Michael Haneke’s The White Ribbon won the Palme d’Or on Sunday night (May 24) in Cannes.
The director accepted the award – his third major prize at the festival – from jury president Isabelle Huppert who starred in his 2001 prize winner La Pianiste. The film tells the story of life in a small German town beset by tragedies and strange occurences as the First World War approaches.
Speaking about the win, Haneke said that he could finally tell his wife: “I can say this is a moment where I am truly happy.” The film is handled by France’s Les Films du Losange for international sales; Sony Pictures Classics has US distribution rights.
SPC also has US rights to Jacques Audiard’s A Prophet, which won the Grand Jury Prize but failed to score any other awards despite lead actor Tahar Rahim having been heavily favoured. The top actor honour went to Christoph Waltz for his portrayal of Colonel Hans Landa in Quentin Tarantino’s Inglourious Basterds. The stunned Waltz thanked his director saying, “You gave me my vocation back.” In keeping with his character’s linguistic prowess, Waltz mixed French, German and English into his speech.
Best actress went to Charlotte Gainsbourg for Lars Von Trier’s controversial Antichrist. The actress, who hails from a creative dynasty in France, gave thanks to her mother Jane Birkin and late father, Serge Gainsbourg.
Best directing honours went to Brillante Mendoza for Kinatay. The Filipino director had been to Cannes last year with Serbis. Match Factory has international sales. The screenplay prize was awarded to Mei Feng for Lou Ye’s Spring Fever. Ye accepted the prize on his writer’s behalf.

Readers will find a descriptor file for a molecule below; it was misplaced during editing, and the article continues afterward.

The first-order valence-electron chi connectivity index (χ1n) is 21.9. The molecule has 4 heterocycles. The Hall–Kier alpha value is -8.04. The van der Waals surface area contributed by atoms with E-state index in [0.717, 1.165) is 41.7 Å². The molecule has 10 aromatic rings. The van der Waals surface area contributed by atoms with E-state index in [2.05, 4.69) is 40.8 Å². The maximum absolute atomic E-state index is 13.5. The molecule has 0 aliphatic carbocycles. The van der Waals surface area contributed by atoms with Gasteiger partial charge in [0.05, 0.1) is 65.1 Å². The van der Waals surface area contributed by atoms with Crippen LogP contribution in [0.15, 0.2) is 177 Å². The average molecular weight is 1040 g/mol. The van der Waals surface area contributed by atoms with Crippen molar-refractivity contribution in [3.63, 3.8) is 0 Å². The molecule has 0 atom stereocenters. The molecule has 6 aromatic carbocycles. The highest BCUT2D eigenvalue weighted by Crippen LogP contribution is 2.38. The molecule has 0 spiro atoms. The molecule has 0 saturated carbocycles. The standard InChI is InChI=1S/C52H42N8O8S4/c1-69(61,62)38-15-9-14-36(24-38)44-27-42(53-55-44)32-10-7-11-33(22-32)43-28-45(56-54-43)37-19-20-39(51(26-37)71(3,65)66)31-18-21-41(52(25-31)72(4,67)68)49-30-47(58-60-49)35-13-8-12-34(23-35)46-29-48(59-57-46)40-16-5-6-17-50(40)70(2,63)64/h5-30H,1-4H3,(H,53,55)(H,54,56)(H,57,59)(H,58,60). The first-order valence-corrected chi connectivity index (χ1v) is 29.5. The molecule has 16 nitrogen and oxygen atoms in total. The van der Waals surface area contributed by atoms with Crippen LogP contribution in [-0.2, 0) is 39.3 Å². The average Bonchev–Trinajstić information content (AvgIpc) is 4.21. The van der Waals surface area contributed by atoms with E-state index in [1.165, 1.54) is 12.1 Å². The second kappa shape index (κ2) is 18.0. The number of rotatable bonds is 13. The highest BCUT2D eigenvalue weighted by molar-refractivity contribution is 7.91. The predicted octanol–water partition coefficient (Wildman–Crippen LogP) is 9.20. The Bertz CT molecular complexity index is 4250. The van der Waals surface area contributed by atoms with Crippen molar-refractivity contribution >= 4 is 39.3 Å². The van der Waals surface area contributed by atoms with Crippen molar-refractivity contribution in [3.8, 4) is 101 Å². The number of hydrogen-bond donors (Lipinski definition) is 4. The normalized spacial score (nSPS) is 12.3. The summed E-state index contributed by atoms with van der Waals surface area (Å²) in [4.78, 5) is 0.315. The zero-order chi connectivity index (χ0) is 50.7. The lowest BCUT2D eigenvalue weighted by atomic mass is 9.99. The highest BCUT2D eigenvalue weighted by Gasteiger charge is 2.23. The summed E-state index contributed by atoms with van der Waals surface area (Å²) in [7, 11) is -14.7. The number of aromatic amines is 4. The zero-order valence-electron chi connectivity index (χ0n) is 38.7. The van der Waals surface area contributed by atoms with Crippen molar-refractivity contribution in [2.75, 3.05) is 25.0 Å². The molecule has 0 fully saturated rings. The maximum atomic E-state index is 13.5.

The jury prize was shared between two films, Andrea Arnold’s Fish Tank and Park Chan Wook’s Thirst. Arnold is now two-for-two having won the jury prize for her first film, Red Road in 2006. Park’s Old Boy took the Grand Prize in 2004.
In honour of a first film, the Camera d’Or was given to Australia’s Warwick Thornton for Samson & Delilah, which ran in Un Certain Regard and is handled by Elle Driver internationally. Special mention for the Camera d’Or went to Scandar Copti and Yaron Shani’s Ajami which had a berth in Directors’ Fortnight.
Wild Grass director Alain Resnais came to the stage to accept the Exceptional Prize of the Cannes Film Festival. The 87-year-old veteran was in competition for the sixth time with WildGrass.
Finally, the award for best short film went to Portugal’s Joao Salaviza for Arena with special mention to The $6.50 Man by Mark Albiston and Louis Sutherland.